Tinker BASH program gears up for approaching bird migration

  • Published
  • By Mike W. Ray
  • Tinker Public Affairs
Although Oklahomans are still sweltering from summer heat and high humidity, the period when birds will start migrating south is approaching.

"It's still pretty mild up north," but colder temperatures will soon "start pushing them south," said John Krupovage, Natural Resources Manager with the 72nd Air Base Wing Civil Engineering Directorate.

"We are currently in Phase I of our Bird/Wildlife Aircraft Strike Hazard program," which coincides with normally lower bird-hazard levels during the majority of the year, said Maj. Eric Zook, chief of the 72nd ABW Flight Safety Office. However, he continued, "We are nearing the seasonal time for large quantities of birds to begin moving south for the winter."

During the fall, the largest groups of migratory fowl typically transit the Tinker area during the October-November time frame, the major said, "based on how cold weather in the north influences the birds to move south." Last year, "We were well into November before that occurred."

Regardless of when the treks begin, "We work to minimize the impact of bird migrations" on flying operations "through increased vigilance."

Oklahoma lies in the Central Flyway, a migration corridor that's traveled twice a year by more than 10 million migratory ducks and geese flying south in the fall and north in the spring, research and observations indicate. The migratory birds include not only waterfowl but also other meotropical migrants such as loons and grebes, pelicans and egrets, herons and cranes, birds of prey such as hawks, falcons and vultures, and many shorebirds and songbirds, Mr. Krupovage related.

Tinker officials monitor bird flyovers and landings at or near the base. For example, Lake Thunderbird at Norman and Lake Stanley Draper a mile from Tinker are favorite waterfowl rest stops, noted Regi Davis of the 72nd ABW Safety Office.

The Flight Safety Office "relies heavily" on the expertise of the base Natural Resources office and the U.S. Department of Agriculture's Wildlife Services employees, Major Zook said. They "maintain a high level of bird-activity awareness and inform us of any elevated activity levels" as well as predict early stages of heavy migrations.

"It's optimum to obtain this prediction at minimum of two weeks prior to the anticipated increase in bird activity" in order to get approval from the wing commander to enter the base into BASH Phase II, the major said.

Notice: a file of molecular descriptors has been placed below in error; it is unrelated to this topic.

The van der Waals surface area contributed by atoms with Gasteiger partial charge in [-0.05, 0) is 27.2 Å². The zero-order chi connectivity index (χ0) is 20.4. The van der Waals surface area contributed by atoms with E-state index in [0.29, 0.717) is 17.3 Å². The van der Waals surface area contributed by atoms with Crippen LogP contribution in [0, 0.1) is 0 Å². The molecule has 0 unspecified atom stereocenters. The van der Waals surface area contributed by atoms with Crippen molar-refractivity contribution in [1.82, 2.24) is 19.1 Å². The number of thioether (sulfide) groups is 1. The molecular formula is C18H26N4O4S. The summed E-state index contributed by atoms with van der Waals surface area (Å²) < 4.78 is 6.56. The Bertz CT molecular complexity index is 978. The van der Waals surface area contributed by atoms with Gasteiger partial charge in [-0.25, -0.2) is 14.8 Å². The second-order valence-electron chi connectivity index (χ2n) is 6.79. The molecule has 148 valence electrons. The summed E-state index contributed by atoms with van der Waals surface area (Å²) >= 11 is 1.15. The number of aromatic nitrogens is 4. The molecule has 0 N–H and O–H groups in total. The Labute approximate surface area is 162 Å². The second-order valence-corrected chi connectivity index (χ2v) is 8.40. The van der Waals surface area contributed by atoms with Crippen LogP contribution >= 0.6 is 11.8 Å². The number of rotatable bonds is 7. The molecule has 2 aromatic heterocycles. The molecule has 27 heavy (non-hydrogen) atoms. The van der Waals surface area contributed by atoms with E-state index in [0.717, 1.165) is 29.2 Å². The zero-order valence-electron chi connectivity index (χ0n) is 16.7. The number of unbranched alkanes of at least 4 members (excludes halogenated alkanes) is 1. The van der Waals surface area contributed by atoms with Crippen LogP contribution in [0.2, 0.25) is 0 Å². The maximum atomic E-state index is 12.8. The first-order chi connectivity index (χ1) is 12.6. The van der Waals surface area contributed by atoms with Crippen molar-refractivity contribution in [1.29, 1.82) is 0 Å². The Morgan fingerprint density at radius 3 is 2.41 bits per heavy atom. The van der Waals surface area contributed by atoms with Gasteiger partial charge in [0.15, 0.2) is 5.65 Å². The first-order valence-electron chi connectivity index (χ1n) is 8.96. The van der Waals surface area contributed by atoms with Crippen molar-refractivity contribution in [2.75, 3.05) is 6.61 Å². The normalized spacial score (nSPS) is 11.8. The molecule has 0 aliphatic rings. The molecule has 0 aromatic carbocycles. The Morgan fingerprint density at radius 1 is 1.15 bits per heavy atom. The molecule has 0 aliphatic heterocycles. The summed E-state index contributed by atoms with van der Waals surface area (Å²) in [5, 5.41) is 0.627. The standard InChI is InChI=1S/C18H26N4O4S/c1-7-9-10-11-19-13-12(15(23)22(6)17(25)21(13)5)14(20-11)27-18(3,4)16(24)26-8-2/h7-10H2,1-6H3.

BASH Phase II is implemented whenever real-time data indicate large masses of birds may arrive at or near Tinker AFB. In Phase II, Air Force aircraft are not typically permitted to take off or land one hour before or after sunrise and sunset, without approval from the group commander or higher authority, except in the event of an emergency landing.

"The theory is that there will be fewer bird strikes if fewer airplanes are flying when birds are also flying at the same altitudes around air fields," Mr. Davis said.

Efforts to avoid collisions between military aircraft and birds are proving successful. During the first six months of Fiscal Year 2012, from Oct. 1, 2011, through April 27, 2012, only three bird strikes were reported out of 16,000 sorties, Mr. Davis said. During the same period in FY2013 there were three bird strikes out of 13,000 sorties.

"These are some of the lowest bird strike rates over the last 10 years," Major Zook said. "To put it in perspective, historic bird strike rates ranged from five to 10 per 10,000 sorties between 2004 and 2009."

By not adhering to a set time frame -- as some bases do when implementing BASH Phase II -- "we can reasonably reduce the impact to flying operations from eight weeks down to approximately three weeks," Major Zook said.

Remaining in Phase I as long as possible is "a huge benefit" to Tinker flying operations "in terms of more time available during the day to fly, increased training opportunities, and less strain on mission accomplishment," the major asserted.

Tinker officials can elevate the bird migration condition from low to moderate or severe at a moment's notice any time of the year, "based on observed activity," Major Zook said.
"Our U.S.D.A. Wildlife Services folks spend a lot of time on and around the airfield, monitoring bird and wildlife activity, ensuring this rapid-response capability exists every day."